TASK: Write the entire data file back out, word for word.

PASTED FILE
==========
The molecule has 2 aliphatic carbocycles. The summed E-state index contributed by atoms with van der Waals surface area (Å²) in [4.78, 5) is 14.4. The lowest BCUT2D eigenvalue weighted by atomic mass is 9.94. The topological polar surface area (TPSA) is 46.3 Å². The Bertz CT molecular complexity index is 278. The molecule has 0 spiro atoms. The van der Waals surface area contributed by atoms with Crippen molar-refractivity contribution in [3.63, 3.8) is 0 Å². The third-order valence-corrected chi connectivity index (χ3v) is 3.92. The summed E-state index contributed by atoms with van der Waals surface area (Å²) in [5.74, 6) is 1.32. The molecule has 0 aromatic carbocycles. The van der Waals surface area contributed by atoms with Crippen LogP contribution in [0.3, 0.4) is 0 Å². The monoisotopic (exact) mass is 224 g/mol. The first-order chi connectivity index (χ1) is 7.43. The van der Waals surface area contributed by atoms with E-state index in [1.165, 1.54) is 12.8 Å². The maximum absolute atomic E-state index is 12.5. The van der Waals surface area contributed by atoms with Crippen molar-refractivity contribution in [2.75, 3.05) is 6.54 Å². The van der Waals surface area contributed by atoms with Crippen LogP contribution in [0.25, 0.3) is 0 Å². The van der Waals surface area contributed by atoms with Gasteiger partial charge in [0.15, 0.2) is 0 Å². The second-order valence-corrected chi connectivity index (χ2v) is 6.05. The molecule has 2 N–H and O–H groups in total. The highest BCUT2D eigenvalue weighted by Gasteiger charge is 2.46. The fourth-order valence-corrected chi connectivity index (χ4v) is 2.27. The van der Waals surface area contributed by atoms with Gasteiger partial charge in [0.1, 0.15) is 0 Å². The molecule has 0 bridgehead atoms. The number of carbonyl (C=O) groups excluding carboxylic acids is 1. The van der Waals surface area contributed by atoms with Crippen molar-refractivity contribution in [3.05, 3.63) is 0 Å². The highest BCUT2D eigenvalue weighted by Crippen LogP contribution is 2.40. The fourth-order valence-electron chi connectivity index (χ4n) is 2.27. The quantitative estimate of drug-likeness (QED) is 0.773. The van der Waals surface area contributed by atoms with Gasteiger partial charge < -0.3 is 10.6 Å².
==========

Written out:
The molecule has 2 aliphatic carbocycles. The summed E-state index contributed by atoms with van der Waals surface area (Å²) in [4.78, 5) is 14.4. The lowest BCUT2D eigenvalue weighted by atomic mass is 9.94. The topological polar surface area (TPSA) is 46.3 Å². The Bertz CT molecular complexity index is 278. The molecule has 0 spiro atoms. The van der Waals surface area contributed by atoms with Crippen molar-refractivity contribution in [3.63, 3.8) is 0 Å². The third-order valence-corrected chi connectivity index (χ3v) is 3.92. The summed E-state index contributed by atoms with van der Waals surface area (Å²) in [5.74, 6) is 1.32. The molecule has 0 aromatic carbocycles. The van der Waals surface area contributed by atoms with Crippen LogP contribution in [0.3, 0.4) is 0 Å². The monoisotopic (exact) mass is 224 g/mol. The first-order chi connectivity index (χ1) is 7.43. The van der Waals surface area contributed by atoms with E-state index in [1.165, 1.54) is 12.8 Å². The maximum absolute atomic E-state index is 12.5. The van der Waals surface area contributed by atoms with Crippen molar-refractivity contribution in [2.75, 3.05) is 6.54 Å². The van der Waals surface area contributed by atoms with Crippen LogP contribution in [0.25, 0.3) is 0 Å². The van der Waals surface area contributed by atoms with Gasteiger partial charge in [0.15, 0.2) is 0 Å². The second-order valence-corrected chi connectivity index (χ2v) is 6.05. The molecule has 2 N–H and O–H groups in total. The highest BCUT2D eigenvalue weighted by Gasteiger charge is 2.46. The fourth-order valence-corrected chi connectivity index (χ4v) is 2.27. The van der Waals surface area contributed by atoms with Gasteiger partial charge in [0.1, 0.15) is 0 Å². The molecule has 0 bridgehead atoms. The number of carbonyl (C=O) groups excluding carboxylic acids is 1. The van der Waals surface area contributed by atoms with Crippen molar-refractivity contribution in [3.05, 3.63) is 0 Å². The highest BCUT2D eigenvalue weighted by Crippen LogP contribution is 2.40. The fourth-order valence-electron chi connectivity index (χ4n) is 2.27. The quantitative estimate of drug-likeness (QED) is 0.773. The van der Waals surface area contributed by atoms with Gasteiger partial charge < -0.3 is 10.6 Å².